Anubis is generally called the jackal-headed god of the Egyptians. Although he doesn’t figure in much of Egyptian mythology, he has one very important role. He was eventually considered the god of the underworld. His primary function was to oversee the embalming of corpses and to escort the dead to the underworld, where they could continue to exist in a state resembling their life. His head is generally depicted as a jackal with black fur, black being the color of resurrection or the afterlife. Anubis also presided over the “weighing of the heart” ceremony. The heart of the deceased would be weighed on a balance scale against a feather, representing maat—truth, order, and justice. If their deeds were good in this life, the scale would balance and they would be allowed to enter the realm of the dead. If the heart was heavy with wrongdoing, it would be gobbled up by the crocodile/hippopotamus god, Ammit, and the person would cease to exist. This was considered by the Egyptians to be the ultimate punishment because then one could never be resurrected. Thus the jackal was held in high regard by the Egyptians.
The golden jackal (now scientifically classified as the golden wolf) is closely related to some modern canids, most notably the coyote and then the wolf. They live a solitary, monogamous life, chasing all other jackals except the very young from their territory. Like the coyote, they may live close to humans, sometimes even making dens in abandoned dwellings. Unlike the true jackals of southern Africa, the golden jackal will not usually attack larger animals or people. Their solitary life and willingness to live close to people may be the basis for making Anubis wear a jackal’s head.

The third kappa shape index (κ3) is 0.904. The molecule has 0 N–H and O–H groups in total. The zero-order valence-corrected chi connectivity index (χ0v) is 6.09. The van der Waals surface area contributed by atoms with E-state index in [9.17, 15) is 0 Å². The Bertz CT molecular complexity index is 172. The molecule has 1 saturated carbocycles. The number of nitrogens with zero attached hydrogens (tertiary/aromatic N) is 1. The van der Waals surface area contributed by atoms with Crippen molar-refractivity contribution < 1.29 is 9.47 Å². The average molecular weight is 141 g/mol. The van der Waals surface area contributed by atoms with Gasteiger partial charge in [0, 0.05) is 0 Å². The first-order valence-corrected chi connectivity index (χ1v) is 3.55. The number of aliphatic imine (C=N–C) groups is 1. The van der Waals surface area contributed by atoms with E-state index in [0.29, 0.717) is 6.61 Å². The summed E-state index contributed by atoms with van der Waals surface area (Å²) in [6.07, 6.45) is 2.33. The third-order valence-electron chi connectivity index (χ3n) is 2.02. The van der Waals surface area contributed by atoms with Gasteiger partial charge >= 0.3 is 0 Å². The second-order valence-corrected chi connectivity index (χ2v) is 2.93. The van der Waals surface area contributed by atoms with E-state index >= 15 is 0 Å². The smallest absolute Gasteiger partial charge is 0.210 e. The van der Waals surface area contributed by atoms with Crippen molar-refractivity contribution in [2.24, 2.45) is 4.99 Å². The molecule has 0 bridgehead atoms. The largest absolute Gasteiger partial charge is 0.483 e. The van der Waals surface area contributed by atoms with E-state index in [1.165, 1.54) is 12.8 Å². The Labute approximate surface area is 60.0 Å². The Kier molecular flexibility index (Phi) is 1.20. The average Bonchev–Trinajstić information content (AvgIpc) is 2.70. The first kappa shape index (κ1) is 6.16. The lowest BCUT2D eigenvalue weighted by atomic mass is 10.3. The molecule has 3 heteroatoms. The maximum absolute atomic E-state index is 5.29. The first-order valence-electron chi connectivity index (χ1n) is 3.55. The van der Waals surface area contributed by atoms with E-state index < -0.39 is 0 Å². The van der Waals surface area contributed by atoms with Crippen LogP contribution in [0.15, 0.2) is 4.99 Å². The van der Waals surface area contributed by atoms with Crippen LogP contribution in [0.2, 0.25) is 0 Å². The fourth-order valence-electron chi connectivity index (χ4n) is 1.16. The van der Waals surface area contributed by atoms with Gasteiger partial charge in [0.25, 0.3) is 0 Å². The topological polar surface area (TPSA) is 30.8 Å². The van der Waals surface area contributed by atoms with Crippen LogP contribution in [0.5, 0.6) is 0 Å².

The Bible mentions jackals about fourteen times. In the King James Version, the word is generally translated dragon, reflecting the late Middle Ages natural history of the English. Most modern translations, including the New King James Version, translate it jackal. The description of the animal in question more accurately fits the golden jackal.
Sometimes the Bible depicts jackals as living in dry deserts. “I turned Esau's inheritance into a desert for jackals.” (Mal 1:3)
The parched ground will become a pool, and springs of water will satisfy the thirsty land. Marsh grass and reeds and rushes will flourish where desert jackals once lived. (Isa 35:7)
Several references associate jackals with owls. Perhaps this relates to the solitary habits of both animals. Job says he has become “a brother to jackals and a companion to owls.” (Job 30:29) Isaiah says Edom will “become a haunt for jackals and a home for owls.” (Isa34:13) He also says that jackals and owls will thank God for providing water in the wilderness. (Isa 43:20)
Their most common use in the Bible is to depict the utter destruction of cities and nations. Palaces and homes will become dwellings for jackals, following their habit of taking over ruined dwellings.
Isaiah and Malachi predicted that Edom would be a haunt of jackals. (Isa 34:13; Mal 1:3) But Isaiah also said that of Babylon. “Hyenas will howl in its fortresses, and jackals will make dens in its luxurious palaces.” (Isa 13:22) Jeremiah predicted Jerusalem and other towns of Judah would become a ruin, “haunted by jackals.” (Jer 9:11; 10:22; Lam 5:18) He says something similar about the Galilean city of Hazor, which was about ten times the size of Jerusalem. (Jer 49:33) Ezekiel compared false prophets to “jackals digging in the ruins.” (Ezek 13:4)
In the American Southwest it would not be far wrong to substitute coyotes for jackals. Either way, this is another animal that God used in a prophetic way. We can learn from history; we can learn from jackals.